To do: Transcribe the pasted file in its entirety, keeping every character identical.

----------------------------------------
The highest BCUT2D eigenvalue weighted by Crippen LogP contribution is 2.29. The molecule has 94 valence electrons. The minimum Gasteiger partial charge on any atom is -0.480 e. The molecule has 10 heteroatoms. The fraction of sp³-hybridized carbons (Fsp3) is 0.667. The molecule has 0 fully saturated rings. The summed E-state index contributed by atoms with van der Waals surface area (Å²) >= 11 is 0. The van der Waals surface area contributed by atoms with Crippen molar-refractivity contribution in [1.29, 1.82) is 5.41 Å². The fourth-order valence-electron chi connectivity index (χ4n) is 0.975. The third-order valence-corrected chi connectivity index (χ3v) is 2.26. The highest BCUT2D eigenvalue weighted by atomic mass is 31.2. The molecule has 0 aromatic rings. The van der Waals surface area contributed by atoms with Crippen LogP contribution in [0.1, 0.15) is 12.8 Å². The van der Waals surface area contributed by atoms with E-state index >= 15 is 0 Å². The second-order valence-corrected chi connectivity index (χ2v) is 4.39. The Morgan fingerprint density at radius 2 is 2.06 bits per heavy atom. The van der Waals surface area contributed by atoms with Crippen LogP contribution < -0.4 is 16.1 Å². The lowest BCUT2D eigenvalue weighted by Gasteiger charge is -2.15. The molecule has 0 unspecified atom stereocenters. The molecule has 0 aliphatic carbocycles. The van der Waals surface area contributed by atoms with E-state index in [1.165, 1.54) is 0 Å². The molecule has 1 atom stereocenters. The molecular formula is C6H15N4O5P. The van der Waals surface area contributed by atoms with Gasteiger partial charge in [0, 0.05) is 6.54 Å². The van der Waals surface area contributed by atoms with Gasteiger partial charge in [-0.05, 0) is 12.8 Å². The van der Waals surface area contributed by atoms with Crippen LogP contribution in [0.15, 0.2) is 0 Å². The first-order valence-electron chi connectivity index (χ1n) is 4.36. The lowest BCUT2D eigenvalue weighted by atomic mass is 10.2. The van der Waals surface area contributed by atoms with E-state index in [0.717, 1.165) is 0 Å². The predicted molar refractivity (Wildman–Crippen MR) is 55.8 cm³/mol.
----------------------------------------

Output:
The highest BCUT2D eigenvalue weighted by Crippen LogP contribution is 2.29. The molecule has 94 valence electrons. The minimum Gasteiger partial charge on any atom is -0.480 e. The molecule has 10 heteroatoms. The fraction of sp³-hybridized carbons (Fsp3) is 0.667. The molecule has 0 fully saturated rings. The summed E-state index contributed by atoms with van der Waals surface area (Å²) >= 11 is 0. The van der Waals surface area contributed by atoms with Crippen molar-refractivity contribution in [1.29, 1.82) is 5.41 Å². The fourth-order valence-electron chi connectivity index (χ4n) is 0.975. The third-order valence-corrected chi connectivity index (χ3v) is 2.26. The highest BCUT2D eigenvalue weighted by atomic mass is 31.2. The molecule has 0 aromatic rings. The van der Waals surface area contributed by atoms with Crippen LogP contribution in [0.1, 0.15) is 12.8 Å². The van der Waals surface area contributed by atoms with E-state index >= 15 is 0 Å². The second-order valence-corrected chi connectivity index (χ2v) is 4.39. The Morgan fingerprint density at radius 2 is 2.06 bits per heavy atom. The van der Waals surface area contributed by atoms with Crippen LogP contribution < -0.4 is 16.1 Å². The lowest BCUT2D eigenvalue weighted by Gasteiger charge is -2.15. The molecule has 0 unspecified atom stereocenters. The molecule has 0 aliphatic carbocycles. The van der Waals surface area contributed by atoms with E-state index in [1.165, 1.54) is 0 Å². The molecule has 1 atom stereocenters. The molecular formula is C6H15N4O5P. The van der Waals surface area contributed by atoms with Gasteiger partial charge in [0, 0.05) is 6.54 Å². The van der Waals surface area contributed by atoms with Gasteiger partial charge in [-0.05, 0) is 12.8 Å². The van der Waals surface area contributed by atoms with Crippen LogP contribution in [0.15, 0.2) is 0 Å². The first-order valence-electron chi connectivity index (χ1n) is 4.36. The lowest BCUT2D eigenvalue weighted by atomic mass is 10.2. The van der Waals surface area contributed by atoms with E-state index in [0.717, 1.165) is 0 Å². The predicted molar refractivity (Wildman–Crippen MR) is 55.8 cm³/mol.